21. Quick Facts: The sudden and unexpected death of a child younger than a year is called sudden infant death syndrome. Such infants usually die in their sleep. Infants between 2 to 4 months are more prone to SIDS. The doctor will declare the death of the infant as SIDS if no other cause is identified. The risk of SIDS can be reduced by placing an infant to sleep on his or her back. What Is SIDS (Sudden Infant Death Syndrome)? Sudden infant death syndrome, otherwise called SIDS, is the sudden and unexplained death of an otherwise healthy infant, generally during sleep. As most infants die in the crib during their sleep, it is also called crib death or cot death. It can be difficult to find the cause for SIDS. It is thought to be due to defects in the part of the infant’s brain that controls breathing and wakes up the body from sleep. Doctors and researchers have identified some factors that might be increasing the risk of SIDS, and there are various measures that parents can try to protect their children from SIDS. The most important advice from doctors is to put the baby to sleep on his or her back. SIDS is rare, but still the most common cause of death of infants under a year old in the US. Babies between the ages of 2 and 4 months are most commonly affected. Does SIDS Result in Any Symptoms? SIDS does not result in any symptoms. Babies who are sleeping die suddenly. What Causes SIDS? Researchers are yet to conclude the exact cause of SIDS. They believe a combination of the following factors might be responsible: 1) Physical Factors: Brain Development - Most of these babies are born with some defects in the brain, which makes them more prone to die suddenly. The part of the brain that is responsible for breathing and sleep arousal do not mature enough. Premature Birth - In babies born prematurely, the chances of the brain not developing completely increases. Such babies do not have proper control over breathing and heart rate. Respiratory Infection - Breathing problems due to a cold or any other respiratory infection can lead to SIDS. 2) Environmental Factors: Sleeping Position - Babies that are put to sleep on their stomach or side might find it more difficult to breathe. Bed Sharing - Babies sleeping with their parents in their bed, or any other mattress that is not specially made for them increases the chances of injury, asphyxia, and strangulation. Being too Warm - The risk increases if the baby is too warm while sleeping. Blocked Airway - If a baby rolls over while sleeping on a soft surface like a comforter or soft mattress, it can block his or her airway. Other Causes - Using an unsafe or old crib, using a very soft mattress, filling the crib with soft toys while the baby is sleeping, not using a pacifier, and not breastfeeding. What Are the Risk Factors for SIDS? Apart from the physical and environmental factors, the following factors also increase the risk of SIDS: Boy babies. Infants between 2 to 4 months of life. More than 80 % of babies that die of SIDS are under 6 months of age. Having siblings or cousins who died due to SIDS. Babies exposed to secondhand smoke. Babies with low birth weight. Sleep apnea (breathing stops in periods while sleeping). Mothers can also increase the risk of their baby dying of SIDS. Mothers who: Are younger than 20 years. Smoke cigarettes. Use drugs. Drink alcohol. Do not have proper prenatal care. Try to avoid as many of these risks as possible. How Does a Doctor Diagnose SIDS? There is no specific test to determine that the infant died due to SIDS. The doctor rules out all possible causes of death before declaring the cause to be SIDS. The tests and investigations done by the doctor include: Examining the infant’s body after death. Examining the place where death occurred. Evaluating the symptoms that the baby had before death. Is There Any Treatment for SIDS? Sadly, there is no treatment for SIDS. As there are no symptoms or signs that can alert the parents before the sudden death, nothing can be done. But, there are various ways to reduce the risk. What Can Be Done to Reduce the Risk of SIDS? The following tips can possibly help reduce the risk of SIDS: Put Babies to Sleep on Their Back - Until they are 1 year old, babies should be put on their back for sleep. While they are awake, you can put them on their side or tummy, as it will make the baby grow stronger. But always keep a close eye on them. Prenatal Care - Get early and regular prenatal care. Pregnant women should follow a healthy diet and avoid drinking alcohol and smoking. This can help reduce the chances of premature birth and, in turn, reduce SIDS. Use a Firm Mattress - Always make your baby sleep on a firm bed with a tightly fitted sheet. Avoid using fluffy comforters. Never put soft toys or pillows in the crib. Breastfeeding - Breastfeed your baby at least for the first 6 months. Until suggested by your doctor, do not give your baby water, sugar, or formula milk. Pacifier - Give your baby a pacifier while sleeping. Avoid Overheating - The room temperature should not be too warm, and avoid over covering or overdressing your baby. Do Not Share a Bed - Infants should sleep in a separate crib, that is placed close to the parent’s bed. Never share a bed, especially if you take medicines or alcohol. Do Not Smoke Around Your Baby - Do not smoke when you are pregnant and let any person smoke near your baby. Secondhand smoke can be bad for the baby. Vaccination - Regular checkups and vaccinations to prevent infections can reduce the risk of SIDS. Avoid using baby monitors and other devices that claim to reduce the risk of SIDS. Coping With the Loss of Your Baby: It is essential to get emotional support after losing a baby to SIDS. Most mothers feel guilty and grief. Talking to other parents who have lost their children to SIDS also helps. Communicate with your friends, family, or a counselor. Losing a child strains a relationship, so try to be open with your partner. Give yourself time to grieve.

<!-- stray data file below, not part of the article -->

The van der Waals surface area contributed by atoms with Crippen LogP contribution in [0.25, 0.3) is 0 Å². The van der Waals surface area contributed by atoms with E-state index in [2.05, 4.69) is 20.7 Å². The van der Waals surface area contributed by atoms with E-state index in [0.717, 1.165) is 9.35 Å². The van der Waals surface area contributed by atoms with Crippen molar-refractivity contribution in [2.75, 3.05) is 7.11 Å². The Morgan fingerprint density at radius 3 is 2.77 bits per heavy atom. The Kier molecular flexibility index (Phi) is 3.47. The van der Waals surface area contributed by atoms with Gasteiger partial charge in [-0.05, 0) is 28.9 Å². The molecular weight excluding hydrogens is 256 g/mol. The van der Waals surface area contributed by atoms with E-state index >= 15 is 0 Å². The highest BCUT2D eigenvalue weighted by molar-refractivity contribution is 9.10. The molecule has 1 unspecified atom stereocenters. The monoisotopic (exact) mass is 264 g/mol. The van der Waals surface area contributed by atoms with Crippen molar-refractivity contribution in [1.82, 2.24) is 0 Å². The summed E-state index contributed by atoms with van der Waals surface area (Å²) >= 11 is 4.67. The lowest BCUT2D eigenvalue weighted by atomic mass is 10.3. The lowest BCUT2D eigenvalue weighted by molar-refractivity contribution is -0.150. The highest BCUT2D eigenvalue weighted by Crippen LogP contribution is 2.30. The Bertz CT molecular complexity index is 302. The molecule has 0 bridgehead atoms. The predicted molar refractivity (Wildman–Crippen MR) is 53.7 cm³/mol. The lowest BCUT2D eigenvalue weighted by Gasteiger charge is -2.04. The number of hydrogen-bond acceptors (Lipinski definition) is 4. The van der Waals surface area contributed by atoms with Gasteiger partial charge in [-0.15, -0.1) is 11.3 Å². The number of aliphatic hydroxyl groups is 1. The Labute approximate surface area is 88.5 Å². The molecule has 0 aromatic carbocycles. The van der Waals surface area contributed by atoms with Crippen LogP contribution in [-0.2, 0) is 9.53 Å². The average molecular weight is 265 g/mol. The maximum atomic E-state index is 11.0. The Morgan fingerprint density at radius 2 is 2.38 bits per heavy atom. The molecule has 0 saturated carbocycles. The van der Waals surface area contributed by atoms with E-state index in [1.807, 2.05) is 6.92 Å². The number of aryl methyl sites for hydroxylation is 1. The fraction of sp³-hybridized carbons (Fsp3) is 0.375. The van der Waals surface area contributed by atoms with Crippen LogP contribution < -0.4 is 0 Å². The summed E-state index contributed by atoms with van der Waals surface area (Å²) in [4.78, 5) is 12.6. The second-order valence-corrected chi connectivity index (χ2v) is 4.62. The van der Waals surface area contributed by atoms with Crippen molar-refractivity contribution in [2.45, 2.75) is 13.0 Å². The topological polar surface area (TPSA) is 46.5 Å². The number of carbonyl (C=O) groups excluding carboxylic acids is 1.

22. Constipation has become a very common problem in school-going children, owing to the unhealthy diet and lifestyle practices children follow these days. Kids tend to opt for foods like burgers, pizzas, ice-creams and various deep fried foods which are rich in harmful fats. It may not only cause various heart problems in children, but may also lead to various gut problems like constipation, that is, a difficulty in emptying the bowel and passing stools fewer than three times a week. Following are few of the dietary remedies to treat constipation in children. High Fiber Foods Lack of fiber in your child's diet is one of the most common reasons for constipation in kids. Ask your child to consume a lot of fruits and vegetables which are rich in fiber. Fiber is non-digestible, but it helps the stools to pass smoothly. Fruits can be given to children in the whole form rather than as juice. Various fruits like sapodilla (chikoo), grapes, and papaya help eradicate constipation in children. Plenty of Fluids Lack of fluids can lead to issues like constipation in children. Make sure your child consumes at least eight to 10 glasses of water per day which will also protect your child from dehydration and prevent constipation. Fluids can be incorporated in various forms in your child’s routine like water, fruit juice, tender coconut water or vegetable juices. Vegetable juices are a good source of moisture and fiber and would also provide nutrients needed for growth and development. Good Sources of Probiotics Good sources of probiotics like curd and buttermilk help destroy harmful bacteria in your child’s gut and thus enhance the growth of good bacteria. Never miss out on giving your child probiotics. Not only probiotics, try giving your child prebiotics which enhances the activity of probiotics. Cut fruits can actually be dipped in yogurt dip and given to children along with some sprinkled flax seeds or chia seeds which are very good sources of omega three fatty acids (good fats) and anti-inflammatory in nature and thus protects your kid from various infections and diseases. Physical Activity Make sure your child performs some kind of activity every day. Sitting in front of the television will only make your kid lazy. Make sure s/he hits the ground and plays games like relay, potato race, kho-kho and sack race which will boost the metabolism of your child and also make him/her active. These are some of the natural and effective methods to prevent and permanently treat constipation in children.